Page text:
What’s the most unexpected part of job?

Many people think that a banquet is a very stiff formal occasion, but depending on what the customers want, banquets can be very raucous! The older Fukagawa geisha have some great drinking games and Japanese really love to get into the swing of things. At a recent banquet things got so wild that we had to keep covering the trainee geisha’s eyes!

Why would you recommend people try the geisha experience?

To attend a genuine geisha banquet is to see the most beautiful of traditional Japanese architecture in the teahouses, the most precious artworks, and calligraphy and pottery in the interiors
of the teahouses, the best of Japanese kimono in the geisha’s attire, and the best of Japanese cuisine and sake, and of course, an introduction to Japanese music and dance. There is no other single experience or occasion in which you can get such a completely comprehensive cultural experience.

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What kind of event would you recommend hiring a geisha for?

Every occasion! Apart from the normal banquet, geisha have always been hired for celebratory occasions of any kind. Geisha appear at the openings of new shops, or on the first day of the sumo or theatre. In modern times, we have danced at Narita Airport for the opening of new flights, danced at Frankfurt Messe trade show, attended parties at private homes, gone out on boats in Tokyo Bay or even entertained on the ski slopes in Niseko. Geisha can be called anywhere in the world too.
I very much welcome any ideas to connect with new audiences.

Is it expensive to call a geisha, and what are some of the options?

It is the ratio of geisha to customers that decides the price, so if you want to make it cheaper, get some friends together and organize a larger group. Our most exciting new project for the Fukagawa geisha is our Geisha School. We have opened up the lessons of the little geisha for the very first time, so that anyone can come and watch a dance or music lesson by the older geisha. This is a very cheap way to meet geisha, and a great way to support the geisha world, as all proceeds will go directly to the training of the young geisha. If you would like to visit a teahouse, just email me and let me know how many people you are, and what your maximum budget is per person, then I can make all the arrangements for you. Recently I have been given the use of a beautiful 100-year-old house in Kamakura. We can arrange private parties there, or customers can use the house for the weekend with a banquet on a Friday or Saturday. We are happy to cater for a range of budgets.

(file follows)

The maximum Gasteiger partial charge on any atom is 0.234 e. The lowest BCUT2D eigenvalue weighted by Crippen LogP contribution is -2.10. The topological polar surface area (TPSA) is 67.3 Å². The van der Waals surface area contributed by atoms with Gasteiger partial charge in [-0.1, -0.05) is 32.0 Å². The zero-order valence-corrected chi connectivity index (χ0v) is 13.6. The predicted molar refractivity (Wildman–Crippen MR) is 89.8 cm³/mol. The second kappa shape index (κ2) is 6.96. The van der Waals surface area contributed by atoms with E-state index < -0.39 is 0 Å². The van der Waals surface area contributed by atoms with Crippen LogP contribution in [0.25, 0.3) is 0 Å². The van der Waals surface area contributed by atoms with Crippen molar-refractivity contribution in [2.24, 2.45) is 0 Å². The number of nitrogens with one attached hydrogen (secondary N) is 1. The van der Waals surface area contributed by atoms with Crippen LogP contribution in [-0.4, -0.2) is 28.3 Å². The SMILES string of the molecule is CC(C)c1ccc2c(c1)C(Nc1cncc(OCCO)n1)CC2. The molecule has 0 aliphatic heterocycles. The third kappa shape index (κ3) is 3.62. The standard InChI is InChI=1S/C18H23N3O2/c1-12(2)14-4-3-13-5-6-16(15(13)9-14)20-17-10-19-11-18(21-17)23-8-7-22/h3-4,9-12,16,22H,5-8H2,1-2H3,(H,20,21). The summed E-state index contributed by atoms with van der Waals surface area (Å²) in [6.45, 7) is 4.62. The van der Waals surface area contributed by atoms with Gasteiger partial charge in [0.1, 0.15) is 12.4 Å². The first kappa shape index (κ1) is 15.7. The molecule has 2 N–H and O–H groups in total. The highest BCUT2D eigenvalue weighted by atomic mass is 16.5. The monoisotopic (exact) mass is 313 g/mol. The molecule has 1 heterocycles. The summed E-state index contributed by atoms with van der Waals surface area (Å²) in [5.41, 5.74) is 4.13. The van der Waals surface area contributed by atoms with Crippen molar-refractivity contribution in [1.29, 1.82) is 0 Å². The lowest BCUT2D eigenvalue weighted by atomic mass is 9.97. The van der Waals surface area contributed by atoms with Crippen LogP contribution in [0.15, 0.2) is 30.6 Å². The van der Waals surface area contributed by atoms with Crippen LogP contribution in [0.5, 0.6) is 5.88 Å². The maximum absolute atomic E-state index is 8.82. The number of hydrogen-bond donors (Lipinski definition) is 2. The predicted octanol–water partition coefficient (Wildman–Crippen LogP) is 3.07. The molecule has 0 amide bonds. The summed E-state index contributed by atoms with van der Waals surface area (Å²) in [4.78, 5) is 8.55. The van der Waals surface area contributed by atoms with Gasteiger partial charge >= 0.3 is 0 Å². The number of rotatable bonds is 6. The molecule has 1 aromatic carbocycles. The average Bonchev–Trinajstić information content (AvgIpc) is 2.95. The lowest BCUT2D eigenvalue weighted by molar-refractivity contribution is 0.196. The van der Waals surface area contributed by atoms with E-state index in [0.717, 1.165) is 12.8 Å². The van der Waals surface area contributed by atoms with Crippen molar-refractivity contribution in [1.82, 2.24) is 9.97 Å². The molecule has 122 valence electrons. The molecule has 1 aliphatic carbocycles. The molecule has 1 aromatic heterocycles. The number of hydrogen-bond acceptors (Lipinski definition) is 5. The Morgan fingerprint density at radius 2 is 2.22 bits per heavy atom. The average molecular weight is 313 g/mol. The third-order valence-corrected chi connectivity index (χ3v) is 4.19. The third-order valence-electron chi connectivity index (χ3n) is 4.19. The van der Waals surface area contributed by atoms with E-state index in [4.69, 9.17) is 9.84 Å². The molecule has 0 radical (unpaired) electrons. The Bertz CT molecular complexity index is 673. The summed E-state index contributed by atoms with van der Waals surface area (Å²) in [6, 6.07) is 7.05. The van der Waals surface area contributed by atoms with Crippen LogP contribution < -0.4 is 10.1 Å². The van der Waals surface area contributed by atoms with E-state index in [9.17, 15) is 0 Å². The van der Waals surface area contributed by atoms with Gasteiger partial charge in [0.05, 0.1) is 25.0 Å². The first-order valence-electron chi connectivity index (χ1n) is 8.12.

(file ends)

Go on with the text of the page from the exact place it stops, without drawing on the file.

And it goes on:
What other services do you offer?

Apart from banquets, I offer a number of other activities including “lunch with Sayuki” (a lunch with me to talk about the geisha world), geisha shopping (visiting the beautiful little shops and craftsmen making the products that geisha use), kimono shopping (a complete introduction to kimono by visiting the best recycled kimono shops), antique market shopping (finding genuine samurai armour or geisha pillows, antique pottery and ukiyo-e paintings, all at rock bottom prices), kabuki viewing (offering extra commentary while watching kabuki).

Call Sayuki

You can contact Sayuki directly at sayuki.geisha@gmail.com for all enquiries, and to call her and her geisha sisters to events across Tokyo and beyond. Find out more at www.sayuki.net